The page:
Part II “My M.B.A. in Life” Appreciation

In Part I of this three-part article, I described how the lessons I learned when facing a variety of personal challenges in my life turned out to be extremely useful in the business world.  I discovered that it’s all about people – connecting with them, appreciating them, and really making an effort to understand and help them.  As you’ll see in part two of this article, looking at challenges from this perspective can help managers and company owners handle some of the toughest business challenges we face today.

The respect that business leaders have for each individual member of their team can also make a huge difference internally, especially when challenges arise.  In my work with the U.S. Tennis Association, for example, I not only ran the organization’s membership department but I was also asked to assist in the delicate process of closing one of their Departments.  In mergers and consolidations, employees often feel shortchanged and mistreated, and I was determine to do everything possible to treat the employees in this department humanely and support them in finding fulfilling jobs outside the company.  In a department of 24 people, the organization was only planning to retain three of those employees following the consolidation.  Over an 18-month period, I retrained all two dozen of these employees so that they each had a strong and competitive resume and were better equipped to find a new job once they were let go.

Another thing I’ve learned in working with people for so many years is that we all need stimulation and variety.  It’s important to have a change in our routine every once in awhile, especially in jobs that are very repetitive.  Without breaking things up a bit and giving hard-working people a chance to catch their breath, there’s a greater chance for mistakes — and employee “burn out” is almost inevitable.  In addition, the most fulfilling jobs are those that allow an employee to be “a constant learner.”  We all need to grow and evolve.  (I certainly never thought that I’d be a writer, yet that’s the role I find myself in today!)  Also, when you give employees a chance to grow and learn new skills, it lets them know that you have faith in them and that they’re appreciated, and we all flourish when someone believes in us.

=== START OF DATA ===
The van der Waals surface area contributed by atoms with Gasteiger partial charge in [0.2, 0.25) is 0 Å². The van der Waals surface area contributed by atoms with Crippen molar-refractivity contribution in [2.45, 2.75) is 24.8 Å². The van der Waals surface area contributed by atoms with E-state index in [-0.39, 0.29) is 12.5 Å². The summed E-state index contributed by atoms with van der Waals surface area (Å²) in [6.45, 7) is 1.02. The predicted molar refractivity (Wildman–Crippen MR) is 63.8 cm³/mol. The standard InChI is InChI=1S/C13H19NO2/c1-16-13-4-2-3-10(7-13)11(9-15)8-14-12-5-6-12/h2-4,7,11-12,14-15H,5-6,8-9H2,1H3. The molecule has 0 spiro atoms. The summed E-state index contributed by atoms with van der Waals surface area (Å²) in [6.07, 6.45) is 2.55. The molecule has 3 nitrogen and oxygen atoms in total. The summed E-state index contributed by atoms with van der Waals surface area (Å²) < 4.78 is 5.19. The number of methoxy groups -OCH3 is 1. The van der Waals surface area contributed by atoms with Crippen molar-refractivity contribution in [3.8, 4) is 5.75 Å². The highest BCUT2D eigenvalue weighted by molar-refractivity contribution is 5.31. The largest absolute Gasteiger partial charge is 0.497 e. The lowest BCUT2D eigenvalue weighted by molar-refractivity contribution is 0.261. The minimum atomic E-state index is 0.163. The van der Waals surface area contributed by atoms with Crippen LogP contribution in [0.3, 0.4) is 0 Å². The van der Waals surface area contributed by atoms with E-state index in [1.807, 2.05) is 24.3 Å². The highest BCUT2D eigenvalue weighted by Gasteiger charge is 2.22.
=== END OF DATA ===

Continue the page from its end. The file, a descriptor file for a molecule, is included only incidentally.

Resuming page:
Just as everyone likes to be appreciated, no one likes to feel inferior — that they’re less important than the executives they report to.  In my work with the call centers at various companies, I made it a point to really get involved in the work that was being done at each center.  I’d handle customer calls myself, and join the employees in the lunchroom and in their training classes.  This sent the signal that we’re all on the same team and lets them know that their work is respected and appreciated.  Also, when the employees see that you can be flexible, they’re more willing to be flexible too — and accommodate changes that allow the company to grow and succeed.

Growth and flexibility are essential if a company is to remain successful, of course — especially when it comes to customer service.  The decline of the once mighty Kodak Corporation is a great example of what can happen to a company when it fails to evolve with the times, and fails to keep in tune with customer needs and desires.

We all need to evolve on an individual level too, not just as a department or as a company.  When I began working with the companies I mentioned earlier, the emphasis was on catalogs that were sent out to the customers on a mailing list.  Now, of course, that information is handled by computer.

The importance of caring about the individuals on that mailing list hasn’t changed, just the way that we handle that information.  The goal is still effective communication and a rapport that results in sales.  It’s still just as important to let each and every customer know that they matter, and that they haven’t been lost in the shuffle.

In Part III – the final part of this article — I’ll explain why it’s so important to remember that each and every person who comes in contact with a customer or client shapes that experience, for better or worse.  I’ll also discuss why it’s essential that we create opportunities for young people where they have a chance to bring their unique talents to the table and have a voice in the work that they do. 

 

About Susanne:
Susanne Veder Berger is an author, educator, business executive and mother, who currently lives' on New York City's Upper West Side. Susanne has held a variety of executive positions in the field of marketing for CitiGroup, the U.S. Tennis Association and a number of other companies and organizations. Over the past 4 years, Susanne has been working with inner city high school students in Brooklyn, New York helping them develop self-esteem, prepare for college and secure internships – Susanne Veder Berger's work in education is centered around the implementation of extra curricular activities and the development of student-run journalism programs.

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